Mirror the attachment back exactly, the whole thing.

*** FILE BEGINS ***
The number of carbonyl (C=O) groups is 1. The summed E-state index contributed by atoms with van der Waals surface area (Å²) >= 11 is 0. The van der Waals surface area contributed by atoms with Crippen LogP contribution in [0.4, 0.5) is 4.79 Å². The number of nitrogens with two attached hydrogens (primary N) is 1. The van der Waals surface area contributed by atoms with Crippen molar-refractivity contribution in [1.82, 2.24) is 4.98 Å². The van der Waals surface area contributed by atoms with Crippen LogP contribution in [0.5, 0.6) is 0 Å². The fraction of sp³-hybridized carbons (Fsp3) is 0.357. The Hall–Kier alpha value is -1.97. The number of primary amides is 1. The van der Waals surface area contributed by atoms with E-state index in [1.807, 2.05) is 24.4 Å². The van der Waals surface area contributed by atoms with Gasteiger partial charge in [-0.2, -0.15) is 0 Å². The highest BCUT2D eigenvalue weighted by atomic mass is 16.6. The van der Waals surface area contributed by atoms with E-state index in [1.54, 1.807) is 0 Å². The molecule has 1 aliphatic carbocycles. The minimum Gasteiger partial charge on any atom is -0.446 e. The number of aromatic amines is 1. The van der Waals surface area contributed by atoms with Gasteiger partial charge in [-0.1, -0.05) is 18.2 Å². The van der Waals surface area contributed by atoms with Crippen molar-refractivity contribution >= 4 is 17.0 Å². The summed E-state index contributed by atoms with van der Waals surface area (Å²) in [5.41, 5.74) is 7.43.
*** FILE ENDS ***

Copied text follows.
The number of carbonyl (C=O) groups is 1. The summed E-state index contributed by atoms with van der Waals surface area (Å²) >= 11 is 0. The van der Waals surface area contributed by atoms with Crippen LogP contribution in [0.4, 0.5) is 4.79 Å². The number of nitrogens with two attached hydrogens (primary N) is 1. The van der Waals surface area contributed by atoms with Crippen molar-refractivity contribution in [1.82, 2.24) is 4.98 Å². The van der Waals surface area contributed by atoms with Crippen LogP contribution in [0.5, 0.6) is 0 Å². The fraction of sp³-hybridized carbons (Fsp3) is 0.357. The Hall–Kier alpha value is -1.97. The number of primary amides is 1. The van der Waals surface area contributed by atoms with E-state index in [1.807, 2.05) is 24.4 Å². The van der Waals surface area contributed by atoms with Gasteiger partial charge in [-0.2, -0.15) is 0 Å². The highest BCUT2D eigenvalue weighted by atomic mass is 16.6. The van der Waals surface area contributed by atoms with E-state index in [1.54, 1.807) is 0 Å². The molecule has 1 aliphatic carbocycles. The minimum Gasteiger partial charge on any atom is -0.446 e. The number of aromatic amines is 1. The van der Waals surface area contributed by atoms with Gasteiger partial charge in [-0.1, -0.05) is 18.2 Å². The van der Waals surface area contributed by atoms with Crippen molar-refractivity contribution >= 4 is 17.0 Å². The summed E-state index contributed by atoms with van der Waals surface area (Å²) in [5.41, 5.74) is 7.43.